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Issues in Rural Palliative Care: Views From the Countryside

Authors


  • We greatly appreciate grants received from the BC Medical Services Foundation and the BC Rural and Remote Health Research Network, funded by the Michael Smith Health Research Foundation, which supported this work. We also wish to thank Dr. Gillian Fyles and Ms. Sandra Broughton of the BC Cancer Agency Centre for the Southern Interior and Ms. Maurine Kahlke (research coordinator) for their contributions to this project. For further information, contact: Carole Robinson, Acting Associate Dean, Faculty of Health and Social Development, University of British Columbia Okanagan, 3333 University Way, Kelowna BC, Canada, V1V 1V7; e-mail carole.robinson@ubc.ca.

Abstract

Context: Growing concern exists among health professionals over the dilemma of providing necessary health care for Canada's aging population. Hospice palliative services are an essential need in both urban and rural settings. Rural communities, in particular, are vulnerable to receiving inadequate services due to their geographic isolation.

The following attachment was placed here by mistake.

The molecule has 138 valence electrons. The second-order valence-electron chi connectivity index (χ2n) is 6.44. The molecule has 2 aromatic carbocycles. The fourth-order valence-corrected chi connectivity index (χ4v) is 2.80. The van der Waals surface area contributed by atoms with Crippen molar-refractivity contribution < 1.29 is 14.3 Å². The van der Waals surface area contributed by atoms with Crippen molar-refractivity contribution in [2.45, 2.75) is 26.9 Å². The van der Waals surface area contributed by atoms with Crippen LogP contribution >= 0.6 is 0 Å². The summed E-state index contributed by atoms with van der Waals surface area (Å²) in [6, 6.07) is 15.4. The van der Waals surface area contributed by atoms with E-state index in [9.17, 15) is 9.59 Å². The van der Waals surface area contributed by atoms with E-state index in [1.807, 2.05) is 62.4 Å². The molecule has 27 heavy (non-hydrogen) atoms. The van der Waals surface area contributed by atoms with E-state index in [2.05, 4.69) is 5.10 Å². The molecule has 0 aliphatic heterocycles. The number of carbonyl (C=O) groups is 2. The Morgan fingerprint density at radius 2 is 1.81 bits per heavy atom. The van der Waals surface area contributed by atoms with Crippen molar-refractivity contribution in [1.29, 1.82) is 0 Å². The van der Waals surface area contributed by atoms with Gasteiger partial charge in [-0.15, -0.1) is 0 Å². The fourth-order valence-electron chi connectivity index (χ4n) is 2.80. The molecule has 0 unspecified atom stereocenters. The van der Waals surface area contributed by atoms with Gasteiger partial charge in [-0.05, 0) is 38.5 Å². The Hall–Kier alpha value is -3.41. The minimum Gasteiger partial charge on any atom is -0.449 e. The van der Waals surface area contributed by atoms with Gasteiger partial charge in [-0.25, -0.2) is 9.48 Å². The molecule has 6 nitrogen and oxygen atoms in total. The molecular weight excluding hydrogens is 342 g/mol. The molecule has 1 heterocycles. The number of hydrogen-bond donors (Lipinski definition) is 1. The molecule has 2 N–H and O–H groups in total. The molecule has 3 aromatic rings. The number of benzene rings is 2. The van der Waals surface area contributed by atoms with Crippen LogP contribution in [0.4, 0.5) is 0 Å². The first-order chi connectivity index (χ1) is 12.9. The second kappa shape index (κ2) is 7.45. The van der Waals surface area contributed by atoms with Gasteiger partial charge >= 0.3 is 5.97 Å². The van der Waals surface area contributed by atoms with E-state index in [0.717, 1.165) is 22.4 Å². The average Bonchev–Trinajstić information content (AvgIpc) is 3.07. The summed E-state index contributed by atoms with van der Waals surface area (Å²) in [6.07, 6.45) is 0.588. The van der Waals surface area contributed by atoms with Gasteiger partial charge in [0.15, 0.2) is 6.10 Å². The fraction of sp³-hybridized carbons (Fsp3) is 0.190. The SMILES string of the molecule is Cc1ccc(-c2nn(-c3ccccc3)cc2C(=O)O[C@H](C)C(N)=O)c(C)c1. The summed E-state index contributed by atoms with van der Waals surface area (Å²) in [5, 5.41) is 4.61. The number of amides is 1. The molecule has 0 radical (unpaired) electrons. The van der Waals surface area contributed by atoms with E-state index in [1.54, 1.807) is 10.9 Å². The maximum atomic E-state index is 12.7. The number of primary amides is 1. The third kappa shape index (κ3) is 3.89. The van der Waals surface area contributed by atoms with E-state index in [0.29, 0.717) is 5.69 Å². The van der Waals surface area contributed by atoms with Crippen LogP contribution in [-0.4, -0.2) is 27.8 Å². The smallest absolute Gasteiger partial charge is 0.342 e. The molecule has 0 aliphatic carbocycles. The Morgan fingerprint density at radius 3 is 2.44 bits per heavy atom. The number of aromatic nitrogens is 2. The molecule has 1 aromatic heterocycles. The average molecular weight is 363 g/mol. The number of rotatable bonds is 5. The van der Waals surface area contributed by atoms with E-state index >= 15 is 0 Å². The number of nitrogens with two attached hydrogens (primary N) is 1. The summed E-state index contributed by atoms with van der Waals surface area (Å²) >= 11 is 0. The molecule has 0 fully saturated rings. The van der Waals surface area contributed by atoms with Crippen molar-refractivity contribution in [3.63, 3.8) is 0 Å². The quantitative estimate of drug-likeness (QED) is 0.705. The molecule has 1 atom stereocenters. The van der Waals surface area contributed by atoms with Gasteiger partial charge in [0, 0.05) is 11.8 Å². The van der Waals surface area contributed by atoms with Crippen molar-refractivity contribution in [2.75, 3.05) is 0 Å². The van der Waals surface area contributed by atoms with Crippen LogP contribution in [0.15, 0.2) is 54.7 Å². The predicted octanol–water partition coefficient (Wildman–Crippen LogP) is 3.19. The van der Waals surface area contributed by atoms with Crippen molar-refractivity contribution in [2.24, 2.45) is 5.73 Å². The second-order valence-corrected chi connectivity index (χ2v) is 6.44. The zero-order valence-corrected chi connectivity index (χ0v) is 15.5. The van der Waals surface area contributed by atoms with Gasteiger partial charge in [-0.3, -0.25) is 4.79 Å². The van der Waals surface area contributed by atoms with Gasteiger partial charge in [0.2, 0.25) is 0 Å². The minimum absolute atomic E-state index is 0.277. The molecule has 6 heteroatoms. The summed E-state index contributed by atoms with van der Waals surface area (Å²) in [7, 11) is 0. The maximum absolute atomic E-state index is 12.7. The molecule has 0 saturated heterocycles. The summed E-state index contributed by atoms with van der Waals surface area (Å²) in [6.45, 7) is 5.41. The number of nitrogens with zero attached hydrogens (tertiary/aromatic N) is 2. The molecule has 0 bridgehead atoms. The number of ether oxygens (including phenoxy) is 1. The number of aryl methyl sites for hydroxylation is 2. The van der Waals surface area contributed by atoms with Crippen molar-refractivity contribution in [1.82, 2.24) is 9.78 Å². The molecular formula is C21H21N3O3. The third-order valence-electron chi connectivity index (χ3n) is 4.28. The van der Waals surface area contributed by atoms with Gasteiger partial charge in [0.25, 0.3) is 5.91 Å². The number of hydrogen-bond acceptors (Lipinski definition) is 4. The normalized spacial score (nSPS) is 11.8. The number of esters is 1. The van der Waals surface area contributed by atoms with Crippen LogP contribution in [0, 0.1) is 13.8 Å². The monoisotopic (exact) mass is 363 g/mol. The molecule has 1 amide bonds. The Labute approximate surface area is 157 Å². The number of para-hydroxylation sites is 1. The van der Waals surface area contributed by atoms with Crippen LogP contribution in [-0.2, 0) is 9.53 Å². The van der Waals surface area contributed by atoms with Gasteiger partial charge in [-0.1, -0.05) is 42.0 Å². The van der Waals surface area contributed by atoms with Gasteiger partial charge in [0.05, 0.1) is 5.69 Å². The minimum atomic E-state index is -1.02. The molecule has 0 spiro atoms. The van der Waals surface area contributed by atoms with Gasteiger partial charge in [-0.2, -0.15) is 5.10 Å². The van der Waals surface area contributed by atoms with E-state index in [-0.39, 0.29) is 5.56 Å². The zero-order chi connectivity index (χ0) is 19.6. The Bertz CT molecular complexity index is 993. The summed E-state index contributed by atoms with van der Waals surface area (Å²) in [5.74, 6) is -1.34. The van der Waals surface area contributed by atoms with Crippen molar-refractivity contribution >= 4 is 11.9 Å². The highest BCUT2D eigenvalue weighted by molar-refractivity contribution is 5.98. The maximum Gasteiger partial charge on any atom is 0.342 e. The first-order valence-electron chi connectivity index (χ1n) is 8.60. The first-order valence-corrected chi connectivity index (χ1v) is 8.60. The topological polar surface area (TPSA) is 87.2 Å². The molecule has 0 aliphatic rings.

Purpose: To better understand experiences and issues related to rural palliative care.

Methods: Focus groups were held for health professionals, family members and volunteers in 3 rural British Columbia communities. A coding schema was developed and the data were then thematically analyzed using a constant comparison technique.

Findings: Three themes in rural palliative care were established: nature of palliative health care services, nature of rural relationships, and competencies required for rural palliative care. Findings indicated that the diversity in rural communities requires tailored approaches to palliative care that consider the geographic, cultural and health aspects of residents in order to optimize care.

Conclusion: Tailored approaches to palliative care developed in conjunction with rural communities are needed in order to optimize care.

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